Facebook’s Rebrand Is About The FTC, Not A Fancy New Font

The new “by Facebook” label won’t make it harder to break up Facebook. But it will let people know what products they’re using.

Facebook’s new brand isn’t setting font nerds ablaze, but that’s not what it was intended to do. According to a source with knowledge of the company’s thinking, the purpose of the redesign — which saw Facebook slap a new logo on all its products — was to ward off further complications with the Federal Trade Commission, after the tech giant agreed to a settlement earlier this year.

The new branding, contrary to some reports, also has little to do with Facebook trying to make itself harder for the US government to break up.

Instead, by more prominently disclosing its ownership of apps like Instagram and WhatsApp, the source said, Facebook intends to leave little question as to who owns its products, rather than risk letting the FTC find its labeling deceptive.

My favorite theory about this new branding is @profgalloway 's prediction on how Zuckerberg would argue to Congress: "you can't break Facebook up, the brands are so intertwined now" https://t.co/kIDhnkLtCh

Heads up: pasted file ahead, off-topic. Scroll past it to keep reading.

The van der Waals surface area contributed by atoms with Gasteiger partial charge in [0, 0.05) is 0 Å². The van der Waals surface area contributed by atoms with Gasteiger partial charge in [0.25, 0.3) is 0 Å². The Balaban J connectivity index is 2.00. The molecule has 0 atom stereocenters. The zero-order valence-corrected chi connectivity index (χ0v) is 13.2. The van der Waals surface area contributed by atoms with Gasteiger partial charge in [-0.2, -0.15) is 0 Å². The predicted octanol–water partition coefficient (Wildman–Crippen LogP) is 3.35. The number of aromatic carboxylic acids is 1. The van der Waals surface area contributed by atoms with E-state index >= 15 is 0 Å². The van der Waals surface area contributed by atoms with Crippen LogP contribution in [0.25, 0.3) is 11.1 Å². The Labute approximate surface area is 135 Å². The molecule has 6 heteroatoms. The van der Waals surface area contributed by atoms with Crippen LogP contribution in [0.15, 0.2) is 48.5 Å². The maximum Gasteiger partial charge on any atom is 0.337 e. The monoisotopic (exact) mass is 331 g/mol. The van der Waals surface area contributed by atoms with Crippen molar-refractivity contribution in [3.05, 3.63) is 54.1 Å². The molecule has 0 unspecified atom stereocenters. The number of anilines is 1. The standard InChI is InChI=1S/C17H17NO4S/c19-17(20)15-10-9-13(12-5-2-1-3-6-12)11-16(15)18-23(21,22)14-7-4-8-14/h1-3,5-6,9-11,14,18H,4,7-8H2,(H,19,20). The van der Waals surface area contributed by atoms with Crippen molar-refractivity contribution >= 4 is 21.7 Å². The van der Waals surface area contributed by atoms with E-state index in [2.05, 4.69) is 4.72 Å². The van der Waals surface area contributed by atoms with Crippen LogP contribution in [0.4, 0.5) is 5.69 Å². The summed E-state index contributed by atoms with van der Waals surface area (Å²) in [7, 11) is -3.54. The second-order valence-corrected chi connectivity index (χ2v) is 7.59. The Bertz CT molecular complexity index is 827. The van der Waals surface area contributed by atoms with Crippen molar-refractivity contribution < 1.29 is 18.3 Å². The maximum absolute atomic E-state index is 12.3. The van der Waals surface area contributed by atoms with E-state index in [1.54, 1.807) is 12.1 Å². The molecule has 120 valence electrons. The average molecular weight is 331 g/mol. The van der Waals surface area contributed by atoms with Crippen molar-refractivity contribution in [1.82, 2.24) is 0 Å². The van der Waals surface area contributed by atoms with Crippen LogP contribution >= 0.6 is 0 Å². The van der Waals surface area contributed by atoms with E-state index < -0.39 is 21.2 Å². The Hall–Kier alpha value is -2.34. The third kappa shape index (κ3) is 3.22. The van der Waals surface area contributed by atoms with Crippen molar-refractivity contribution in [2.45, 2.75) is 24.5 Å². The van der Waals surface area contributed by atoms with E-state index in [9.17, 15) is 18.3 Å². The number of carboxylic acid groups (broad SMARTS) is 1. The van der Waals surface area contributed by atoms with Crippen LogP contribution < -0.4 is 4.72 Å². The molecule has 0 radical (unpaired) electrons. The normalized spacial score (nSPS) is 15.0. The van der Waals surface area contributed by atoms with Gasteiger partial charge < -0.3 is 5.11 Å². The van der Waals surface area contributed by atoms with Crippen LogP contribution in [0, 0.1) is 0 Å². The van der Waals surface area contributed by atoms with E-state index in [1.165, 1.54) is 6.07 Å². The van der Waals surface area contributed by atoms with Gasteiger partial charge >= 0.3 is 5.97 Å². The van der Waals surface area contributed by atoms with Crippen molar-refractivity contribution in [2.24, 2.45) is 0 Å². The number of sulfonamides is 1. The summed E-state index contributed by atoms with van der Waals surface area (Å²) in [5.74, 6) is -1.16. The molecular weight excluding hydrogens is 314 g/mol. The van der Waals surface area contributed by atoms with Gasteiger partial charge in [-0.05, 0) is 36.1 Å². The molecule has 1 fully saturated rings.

the facebook rebrand is a bald attempt at differentiating the products from the brand by unifying them (w/ "by FACEBOOK" in differentiable type) in response to threats of government regulation and break-up. it's fun when twitter makes lazy jokes but this isn't the pepsi rebrand.

the latest entry in facebook's "please don't break us up" play https://t.co/VK9cH2aON9

“Many people don't know we build these products or that our teams often work together,” Facebook CEO Mark Zuckerberg said in a post on Monday. “But we believe people should, because it's important for people to know who's behind the products they use.”

The new brand spells Facebook in all caps. It doesn’t have a set color, adapting depending on the app it’s displayed in. It will replace similar but less prominent “from Facebook” messaging in all of Facebook’s apps, including Instagram and WhatsApp.

The FTC imposed a $5 billion fine on Facebook in July, alleging it had “repeatedly used deceptive disclosures.” Following the fine, Zuckerberg said, “we're going to make some major structural changes to how we build products and run this company.” And now, one of those changes is here.

A Facebook spokesperson shared the following statement: “Branding changes are normal course of business and marketing strategy. For us, this brand change is a way to communicate a simpler and clearer company narrative to people and businesses that use our services.”

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